When Maria Sharapova was a global tennis star, she was bombarded with new fitness gadgets, trackers, monitors, and more. “I was like a guinea pig,” she says. She took advantage by trying as many as she could. When she retired from the game in February 2020, she wanted to help promising startups build the next generation of those tools — and due to the pandemic, that work began mostly over Zoom. “I got in front of my computer and tried to meet as many founders as I could,” she says. “I wanted to listen to their stories, hear about their inventions, and see how and where I could help.”
While she intimately understood the fitness world and had brand-building experience through her premium candy company, Sugarpova, she was less practiced as an investor and a strategic adviser — which excited her. After all, tennis taught her that while preparation is important, some things can only be learned by doing. “I think it’s OK, and absolutely human, to know your strengths and weaknesses,” she says. “Ask questions and understand that you don’t know everything.” Today her portfolio includes Bala (which she invested in during a guest appearance on Shark Tank), Tonal, The Skills, Naked Retail, and Therabody. Here, she discusses the power of adversity, and what an investor like her really wants.
Entrepreneurs often put themselves in situations in which they have no history or mastery, and now you’re doing that, too. What has the transition been like?
When I was playing my sport, the idea of learning something new — of challenging myself, of putting myself in the position of coming out on top when I feel these pressure moments — was actually when I performed my best. You have to figure it out in the moment. You try to learn as much as you can, and you become a sponge. Sport taught me how to handle those situations.
So when I made the bigger transition, I really enjoyed knowing that I wasn’t great at this one thing. When I had a year and a half off from the game, I took a few courses at Harvard Business School and was never so intimidated in my life. I was intimidated to raise my hand and ask a question, because I didn’t know a lot of the answers. But once I got comfortable not being the smartest one in the room, the fact that I was learning and growing was so fulfilling.
Your answer challenges an assumption that was built into my question. I was thinking of tennis as a space that you’d mastered, but you thought of it as a place of constant challenges, where you learned that you thrive in moments of uncertainty. That’s a powerful thing to know about yourself.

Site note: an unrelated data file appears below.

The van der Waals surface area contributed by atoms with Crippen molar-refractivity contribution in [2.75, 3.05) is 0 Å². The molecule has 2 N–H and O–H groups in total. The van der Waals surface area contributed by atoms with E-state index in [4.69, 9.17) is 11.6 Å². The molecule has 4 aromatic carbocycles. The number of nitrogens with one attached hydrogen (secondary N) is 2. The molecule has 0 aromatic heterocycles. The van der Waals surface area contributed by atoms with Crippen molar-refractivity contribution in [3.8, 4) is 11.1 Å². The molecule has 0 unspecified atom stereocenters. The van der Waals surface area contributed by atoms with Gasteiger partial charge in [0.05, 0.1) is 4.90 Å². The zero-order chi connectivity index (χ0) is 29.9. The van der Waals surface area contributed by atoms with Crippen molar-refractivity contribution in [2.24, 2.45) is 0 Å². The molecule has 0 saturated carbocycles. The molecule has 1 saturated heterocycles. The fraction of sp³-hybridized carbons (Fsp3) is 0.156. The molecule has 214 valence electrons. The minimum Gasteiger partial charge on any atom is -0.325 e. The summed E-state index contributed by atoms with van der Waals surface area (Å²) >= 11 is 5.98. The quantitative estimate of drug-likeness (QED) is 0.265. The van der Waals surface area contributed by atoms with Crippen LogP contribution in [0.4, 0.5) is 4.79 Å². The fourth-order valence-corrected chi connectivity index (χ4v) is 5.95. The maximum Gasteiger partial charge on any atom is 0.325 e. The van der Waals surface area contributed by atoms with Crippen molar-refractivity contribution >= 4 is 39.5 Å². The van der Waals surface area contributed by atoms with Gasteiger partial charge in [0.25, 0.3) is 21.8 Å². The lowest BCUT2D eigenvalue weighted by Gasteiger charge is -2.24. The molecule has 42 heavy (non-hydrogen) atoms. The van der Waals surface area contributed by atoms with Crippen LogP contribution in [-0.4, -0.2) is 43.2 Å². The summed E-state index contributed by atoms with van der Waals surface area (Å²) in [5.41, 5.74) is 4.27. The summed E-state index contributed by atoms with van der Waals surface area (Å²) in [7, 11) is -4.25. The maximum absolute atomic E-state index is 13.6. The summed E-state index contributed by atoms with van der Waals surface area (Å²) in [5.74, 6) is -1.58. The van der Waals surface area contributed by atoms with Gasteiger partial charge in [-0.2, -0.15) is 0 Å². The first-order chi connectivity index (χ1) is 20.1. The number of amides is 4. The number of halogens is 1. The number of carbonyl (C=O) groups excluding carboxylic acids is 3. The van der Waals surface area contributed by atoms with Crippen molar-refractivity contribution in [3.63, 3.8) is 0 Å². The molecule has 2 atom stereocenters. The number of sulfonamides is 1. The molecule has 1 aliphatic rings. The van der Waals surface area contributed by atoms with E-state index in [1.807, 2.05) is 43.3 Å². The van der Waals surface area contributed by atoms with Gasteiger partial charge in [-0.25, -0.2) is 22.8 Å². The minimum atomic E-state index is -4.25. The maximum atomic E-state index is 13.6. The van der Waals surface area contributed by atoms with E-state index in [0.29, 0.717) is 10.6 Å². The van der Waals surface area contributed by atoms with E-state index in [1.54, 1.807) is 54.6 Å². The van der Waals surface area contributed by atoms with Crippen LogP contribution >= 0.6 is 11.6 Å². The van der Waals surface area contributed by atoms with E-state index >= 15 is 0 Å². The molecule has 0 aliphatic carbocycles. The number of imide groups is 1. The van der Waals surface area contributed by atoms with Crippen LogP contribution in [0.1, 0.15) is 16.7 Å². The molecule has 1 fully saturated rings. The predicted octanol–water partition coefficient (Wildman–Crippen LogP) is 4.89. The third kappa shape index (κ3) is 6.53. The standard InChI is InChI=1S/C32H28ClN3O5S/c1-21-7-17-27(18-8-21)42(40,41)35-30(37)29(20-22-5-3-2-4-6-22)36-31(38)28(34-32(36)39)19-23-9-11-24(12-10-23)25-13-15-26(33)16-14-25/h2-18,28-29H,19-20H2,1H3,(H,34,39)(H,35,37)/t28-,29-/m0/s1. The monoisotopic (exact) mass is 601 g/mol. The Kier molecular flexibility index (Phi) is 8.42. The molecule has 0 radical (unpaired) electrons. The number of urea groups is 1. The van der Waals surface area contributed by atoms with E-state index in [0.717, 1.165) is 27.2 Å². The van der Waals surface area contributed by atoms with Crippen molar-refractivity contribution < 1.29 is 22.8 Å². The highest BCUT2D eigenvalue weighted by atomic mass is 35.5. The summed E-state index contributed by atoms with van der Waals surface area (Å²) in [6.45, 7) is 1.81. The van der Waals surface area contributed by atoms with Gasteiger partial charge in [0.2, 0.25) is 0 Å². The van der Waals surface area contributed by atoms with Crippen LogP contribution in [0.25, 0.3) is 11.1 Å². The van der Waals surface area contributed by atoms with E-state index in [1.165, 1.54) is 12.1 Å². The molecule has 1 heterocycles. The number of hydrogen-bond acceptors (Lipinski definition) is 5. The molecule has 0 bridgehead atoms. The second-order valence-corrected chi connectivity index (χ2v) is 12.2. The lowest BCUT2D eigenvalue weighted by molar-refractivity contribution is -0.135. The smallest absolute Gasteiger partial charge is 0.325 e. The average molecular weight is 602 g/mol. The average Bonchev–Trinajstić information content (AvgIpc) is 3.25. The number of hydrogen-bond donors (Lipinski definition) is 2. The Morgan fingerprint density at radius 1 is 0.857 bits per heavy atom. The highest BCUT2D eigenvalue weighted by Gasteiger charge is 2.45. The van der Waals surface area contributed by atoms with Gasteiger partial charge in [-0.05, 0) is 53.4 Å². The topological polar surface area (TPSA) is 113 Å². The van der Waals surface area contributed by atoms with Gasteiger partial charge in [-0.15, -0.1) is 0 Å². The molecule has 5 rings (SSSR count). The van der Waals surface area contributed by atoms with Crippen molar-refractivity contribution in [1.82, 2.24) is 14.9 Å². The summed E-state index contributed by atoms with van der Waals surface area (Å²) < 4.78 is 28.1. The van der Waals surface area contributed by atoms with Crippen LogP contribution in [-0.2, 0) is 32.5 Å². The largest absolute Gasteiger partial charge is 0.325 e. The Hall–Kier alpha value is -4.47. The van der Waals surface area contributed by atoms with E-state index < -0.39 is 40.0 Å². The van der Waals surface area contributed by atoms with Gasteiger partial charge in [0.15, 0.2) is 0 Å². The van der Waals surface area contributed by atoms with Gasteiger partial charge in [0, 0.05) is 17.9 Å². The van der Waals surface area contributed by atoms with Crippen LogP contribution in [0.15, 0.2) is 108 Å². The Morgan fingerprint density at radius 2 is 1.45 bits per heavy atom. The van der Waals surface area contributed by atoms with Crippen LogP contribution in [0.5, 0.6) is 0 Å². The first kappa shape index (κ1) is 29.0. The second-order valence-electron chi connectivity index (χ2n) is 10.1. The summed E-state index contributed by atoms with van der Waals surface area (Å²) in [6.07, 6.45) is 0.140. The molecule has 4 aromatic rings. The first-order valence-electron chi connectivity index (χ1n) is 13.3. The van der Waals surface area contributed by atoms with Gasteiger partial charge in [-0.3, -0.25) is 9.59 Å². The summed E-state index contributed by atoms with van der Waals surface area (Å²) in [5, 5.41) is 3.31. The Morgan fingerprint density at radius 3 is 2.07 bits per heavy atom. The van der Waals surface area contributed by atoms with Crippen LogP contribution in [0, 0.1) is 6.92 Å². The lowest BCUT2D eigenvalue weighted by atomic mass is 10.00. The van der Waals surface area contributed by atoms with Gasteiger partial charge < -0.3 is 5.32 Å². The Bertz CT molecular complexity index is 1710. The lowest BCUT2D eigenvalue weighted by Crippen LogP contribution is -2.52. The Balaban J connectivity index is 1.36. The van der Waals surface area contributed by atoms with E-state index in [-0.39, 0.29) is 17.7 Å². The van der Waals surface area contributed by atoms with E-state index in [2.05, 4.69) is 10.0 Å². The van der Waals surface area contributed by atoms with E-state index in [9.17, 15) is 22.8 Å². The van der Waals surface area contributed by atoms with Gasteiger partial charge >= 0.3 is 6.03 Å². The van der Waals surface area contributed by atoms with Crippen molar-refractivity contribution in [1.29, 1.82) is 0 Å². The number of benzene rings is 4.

Yeah. As I stepped away from the game, so many friends would tell me, “You’re going to be even more successful in business than you were in your sport.” And I’d say, “How do you know?” It took me over 25 years to get to that level in one sport. A majority of those years were practicing on the back courts where no one was watching, where I had failed so many times, and I was just trying to find my way with different people, with different coaches, with different methods. It’s the only way to get to success.
So when I start this new chapter, there are questions I have to answer myself. Am I being realistic? Do I want to be involved? But I’m intrigued.
I like that feeling of uncertainty.
Whenever people transition from one career to another, they tend to discover skills they had no idea were transferrable. Have you found any others — like, maybe the focus that athletics requires?
It’s an interesting subject. When I opened the gate to a tennis court and I walked in, I was in my zone. No matter how many great or bad things were happening with me or around me, no matter how successful or how down I was, everything went out, and I would just focus on the ball with my team.
There’s nothing quite like that now. So I give myself time — whether going outside and being in nature, or spending an hour doing certain things — to remind myself of my passion and drive and focus. It transitions me into a mindset that I bring into my meetings. I become a clearer thinker. If I get on an investor call, I’m kind, but I’m tough! This is business, and you’re there to get an investment.
You’re pitching investors with the founders you work with, but you’re also an investor yourself. So let’s talk about that from both sides. First, when you go into pitch meetings with founders,